R: Re: R: Re: R: Re: /H/ (was: An Unknown Conlang)
|Date:||Thursday, July 13, 2000, 8:14|
R. Brown wrote:
> >> (1) I know there are exceptions, but they a largely predictable, e.g.[s]
> >> is retained after a prefix (risultare), in the suffix -oso and its
> >> derivatives (curioso, curiosità) and in past participles of certain
> >> irregular verbs (raso).
> >This applies in Spanish, I think, not in Italian. We don't haveexceptions
> >here, at least I think! it's always so difficult to analyze one's own
> Indeed - I was following the "rules" and "exceptions" given in a textbook.
> But from other sources, I've got the impression that intervocalic single
> -s- varies with different Italian speakers and/or in different regions.As
> there is no phonemic difference between [s] and [z] in Italian, I'd guess
> native speakers would here the two sounds as "the same sound" in anycase -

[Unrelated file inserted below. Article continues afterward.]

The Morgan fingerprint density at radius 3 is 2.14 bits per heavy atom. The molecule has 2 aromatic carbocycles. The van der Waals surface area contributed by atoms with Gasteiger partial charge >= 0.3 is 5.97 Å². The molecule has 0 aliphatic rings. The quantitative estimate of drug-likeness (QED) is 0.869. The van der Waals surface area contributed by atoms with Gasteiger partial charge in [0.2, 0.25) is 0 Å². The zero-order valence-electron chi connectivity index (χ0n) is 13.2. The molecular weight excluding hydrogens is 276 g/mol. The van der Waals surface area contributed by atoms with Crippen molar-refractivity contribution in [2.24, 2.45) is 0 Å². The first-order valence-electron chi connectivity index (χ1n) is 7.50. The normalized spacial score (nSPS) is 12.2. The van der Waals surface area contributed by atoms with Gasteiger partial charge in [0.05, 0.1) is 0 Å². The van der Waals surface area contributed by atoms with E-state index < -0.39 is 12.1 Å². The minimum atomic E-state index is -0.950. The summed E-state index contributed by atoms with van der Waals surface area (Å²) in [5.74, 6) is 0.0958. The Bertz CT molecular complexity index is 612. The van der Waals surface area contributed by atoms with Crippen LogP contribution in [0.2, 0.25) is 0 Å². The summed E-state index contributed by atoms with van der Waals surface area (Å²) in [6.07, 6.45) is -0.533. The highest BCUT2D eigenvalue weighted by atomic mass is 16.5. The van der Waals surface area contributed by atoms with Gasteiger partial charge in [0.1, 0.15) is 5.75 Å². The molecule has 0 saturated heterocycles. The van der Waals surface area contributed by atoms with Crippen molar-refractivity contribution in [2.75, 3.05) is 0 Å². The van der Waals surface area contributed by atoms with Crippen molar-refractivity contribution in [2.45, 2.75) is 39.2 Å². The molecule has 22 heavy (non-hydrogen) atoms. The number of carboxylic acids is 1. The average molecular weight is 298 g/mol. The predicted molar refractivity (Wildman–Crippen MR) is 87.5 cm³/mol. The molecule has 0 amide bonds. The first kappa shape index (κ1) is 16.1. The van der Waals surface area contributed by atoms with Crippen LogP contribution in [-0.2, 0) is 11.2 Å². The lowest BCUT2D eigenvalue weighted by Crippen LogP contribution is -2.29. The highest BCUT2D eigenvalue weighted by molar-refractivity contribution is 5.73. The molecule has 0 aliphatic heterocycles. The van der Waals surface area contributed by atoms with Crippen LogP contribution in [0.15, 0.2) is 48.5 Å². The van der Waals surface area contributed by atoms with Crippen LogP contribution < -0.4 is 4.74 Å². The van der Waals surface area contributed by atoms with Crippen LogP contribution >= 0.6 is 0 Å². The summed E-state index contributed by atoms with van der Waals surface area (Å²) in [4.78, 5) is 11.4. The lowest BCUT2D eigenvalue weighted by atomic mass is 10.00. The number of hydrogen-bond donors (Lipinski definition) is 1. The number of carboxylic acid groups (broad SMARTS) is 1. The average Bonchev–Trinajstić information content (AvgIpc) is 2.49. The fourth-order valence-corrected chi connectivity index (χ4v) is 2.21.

> rather in the way that most native English speakers here the _l_ in 'leaf'
> and 'field' as the same sound.
Indeed I've had a difficult time, about 2 yrs ago, distinguishing the two
sounds! The problem was that in my dialect they're not allophones, and that
in its usual spelling /s/ is written s, /z/ is written s+acute, /ts/ is
written z and /dz/ z*acute (but there is another spelling that works this
way: /s/ ss, /z/ s, /ts/ zz, /dz/ z) Is it always so difficult for native
speakers to distinguish allophones?